“You don’t have the right to determine what type of speech people are going to have when they are addressing their government for a redress of grievances,” Monk tells city council members in the online video.
MACK ATTACK Former Pensacola city councilwoman Diane Mack filed a complaint alleging criminal conduct after Mayor Ashton Hayward doled out bonuses to city workers. Mack did not feel the mayor had the authority to issue the bonuses.
The State Attorney’s Office, however, disagreed.
The State Attorney’s office found that “the Charter for the City of Pensacola provides that the Mayor has the power to exercise the executive powers of the City and to supervise all departments including, but not limited to, the power to appoint, discipline, and remove all officers and employees,” City Administrator Bill Reynolds told Pensacola City Council members about the state finding, and also criticized Mack’s efforts.
“That really is a little bit beyond the pale,” Reynolds said.
The employee-bonus issue is yet another chapter in an ongoing storyline: determining who holds what authority under the city’s new strong-mayor form of government. Council President Sam Hall said that the matter may best be decided in a courtroom.
“It may be that we have to get the courts to figure that out,” he told his fellow board members.
LASHBROOK ATTORNEY RESPONDS TO HAITI SUIT Keith Lashbrook’s attorney is certain his client is innocent of accusations stemming from the Haitian orphanage the missionary oversaw. As the IN reported last week, children from the facility—and their state-side adoptive parents—have made claims of physical and sexual abuse, and have filed a lawsuit against Pensacola-based Globe International Ministries.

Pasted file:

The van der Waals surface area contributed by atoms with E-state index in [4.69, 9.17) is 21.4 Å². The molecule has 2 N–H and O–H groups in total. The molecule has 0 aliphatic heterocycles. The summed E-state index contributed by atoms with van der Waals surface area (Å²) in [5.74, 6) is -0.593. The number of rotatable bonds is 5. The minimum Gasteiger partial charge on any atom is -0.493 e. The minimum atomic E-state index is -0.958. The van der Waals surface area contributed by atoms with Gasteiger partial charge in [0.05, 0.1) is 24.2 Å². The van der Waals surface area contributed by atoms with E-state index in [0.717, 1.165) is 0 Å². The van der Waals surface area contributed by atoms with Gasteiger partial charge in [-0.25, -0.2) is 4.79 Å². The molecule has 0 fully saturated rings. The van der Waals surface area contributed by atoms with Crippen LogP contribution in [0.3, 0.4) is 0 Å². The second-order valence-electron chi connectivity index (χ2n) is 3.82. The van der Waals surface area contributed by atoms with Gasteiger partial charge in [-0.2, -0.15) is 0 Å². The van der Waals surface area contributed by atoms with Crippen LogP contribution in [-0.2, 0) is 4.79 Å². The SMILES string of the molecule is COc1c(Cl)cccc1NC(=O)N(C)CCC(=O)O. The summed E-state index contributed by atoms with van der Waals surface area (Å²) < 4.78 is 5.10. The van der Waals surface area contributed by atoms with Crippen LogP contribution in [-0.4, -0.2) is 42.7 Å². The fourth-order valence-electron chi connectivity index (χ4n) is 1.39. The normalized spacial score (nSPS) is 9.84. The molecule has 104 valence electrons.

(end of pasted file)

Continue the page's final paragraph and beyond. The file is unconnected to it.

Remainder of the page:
“We’re about ready to file a defamation case,” said Ken Brooks, a Milton-based attorney.
Although Lashbrook has no suit filed against him, the missionary is a central figure in the suit against Globe. The organization worked in conjunction with Lashbrook Family Ministries to run the Haitian orphanage.
Since leaving the facility, adoptive children have alleged that they were abused by members of the staff, including Lashbrook. Attorneys for both Globe and Lashbrook dispute those claims.
“These people are not the monsters they’re being made out to be,” Brooks said.
Lashbrook’s attorney said that Globe was being pursued because of the perception of its “deep pockets.” He also said that there would soon be a defamation suit filed against “several of the parents.”
Like Globe’s attorney, Brooks also distanced his client from Vance Cherry, Lashbrook’s former brother-in-law who was also accused of abuse.
“No, no, no,” Brooks said. “Vance Cherry’s a whole different ballgame.”
DON’T ROCK THE VOTE The American Civil Liberties Union, League of Women Voters and Rock the Vote are among a list of parties signed on to a suit contesting the constitutionality of new voter registration rules on the books in Florida.
The suit alleges that HB 1355, passed earlier this year, places burdensome restrictions on voter registration. The law, it argues, places “unreasonably tight deadlines” on volunteers registering voters and issues “heavy penalties for even the slightest delay or mistake.”
Rock the Vote has completely pulled out of Florida.
“Under these new laws we can’t continue to work there any longer,” said Heather Smith, president of Rock the Vote.
The lawsuit argues the state’s new rules violate the Voter Registration Act. U.S. Attorney General Eric Holder has raised questions about Florida, specifically. Smith called the legislation “really quite intimidating and risky.”
“When they try to stop that, we have to fight back,” Smith said. “I believe that is the very core of what it means to be a democracy.”